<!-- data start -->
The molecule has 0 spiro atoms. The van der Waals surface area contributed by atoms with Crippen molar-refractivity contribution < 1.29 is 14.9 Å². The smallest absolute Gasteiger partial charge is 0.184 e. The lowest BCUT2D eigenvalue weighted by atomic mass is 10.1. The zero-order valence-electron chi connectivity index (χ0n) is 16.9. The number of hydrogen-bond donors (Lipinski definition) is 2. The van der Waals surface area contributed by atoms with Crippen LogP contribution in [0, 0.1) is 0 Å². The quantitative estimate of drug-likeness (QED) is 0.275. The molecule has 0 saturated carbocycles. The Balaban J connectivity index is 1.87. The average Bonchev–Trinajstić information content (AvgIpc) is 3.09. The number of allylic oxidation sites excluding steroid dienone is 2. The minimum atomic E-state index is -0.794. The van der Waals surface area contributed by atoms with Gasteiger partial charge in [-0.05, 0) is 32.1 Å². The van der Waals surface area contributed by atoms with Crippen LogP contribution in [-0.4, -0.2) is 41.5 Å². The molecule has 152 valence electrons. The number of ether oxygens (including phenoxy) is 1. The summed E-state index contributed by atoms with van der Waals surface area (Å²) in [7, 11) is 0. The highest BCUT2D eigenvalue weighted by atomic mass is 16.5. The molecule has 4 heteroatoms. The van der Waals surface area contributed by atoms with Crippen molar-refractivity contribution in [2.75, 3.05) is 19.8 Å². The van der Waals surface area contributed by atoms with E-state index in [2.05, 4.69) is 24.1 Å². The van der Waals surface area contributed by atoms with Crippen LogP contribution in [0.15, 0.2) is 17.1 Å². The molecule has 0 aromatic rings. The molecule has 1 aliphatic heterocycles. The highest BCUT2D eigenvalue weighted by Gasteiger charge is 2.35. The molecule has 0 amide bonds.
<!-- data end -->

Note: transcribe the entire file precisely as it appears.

The molecule has 0 spiro atoms. The van der Waals surface area contributed by atoms with Crippen molar-refractivity contribution < 1.29 is 14.9 Å². The smallest absolute Gasteiger partial charge is 0.184 e. The lowest BCUT2D eigenvalue weighted by atomic mass is 10.1. The zero-order valence-electron chi connectivity index (χ0n) is 16.9. The number of hydrogen-bond donors (Lipinski definition) is 2. The van der Waals surface area contributed by atoms with Crippen LogP contribution in [0, 0.1) is 0 Å². The quantitative estimate of drug-likeness (QED) is 0.275. The molecule has 0 saturated carbocycles. The Balaban J connectivity index is 1.87. The average Bonchev–Trinajstić information content (AvgIpc) is 3.09. The number of allylic oxidation sites excluding steroid dienone is 2. The minimum atomic E-state index is -0.794. The van der Waals surface area contributed by atoms with Gasteiger partial charge in [-0.05, 0) is 32.1 Å². The van der Waals surface area contributed by atoms with Crippen LogP contribution in [-0.4, -0.2) is 41.5 Å². The molecule has 152 valence electrons. The number of ether oxygens (including phenoxy) is 1. The summed E-state index contributed by atoms with van der Waals surface area (Å²) in [7, 11) is 0. The highest BCUT2D eigenvalue weighted by atomic mass is 16.5. The molecule has 4 heteroatoms. The van der Waals surface area contributed by atoms with Crippen molar-refractivity contribution in [2.75, 3.05) is 19.8 Å². The van der Waals surface area contributed by atoms with E-state index in [2.05, 4.69) is 24.1 Å². The van der Waals surface area contributed by atoms with Crippen LogP contribution in [0.15, 0.2) is 17.1 Å². The molecule has 0 aromatic rings. The molecule has 1 aliphatic heterocycles. The highest BCUT2D eigenvalue weighted by Gasteiger charge is 2.35. The molecule has 0 amide bonds.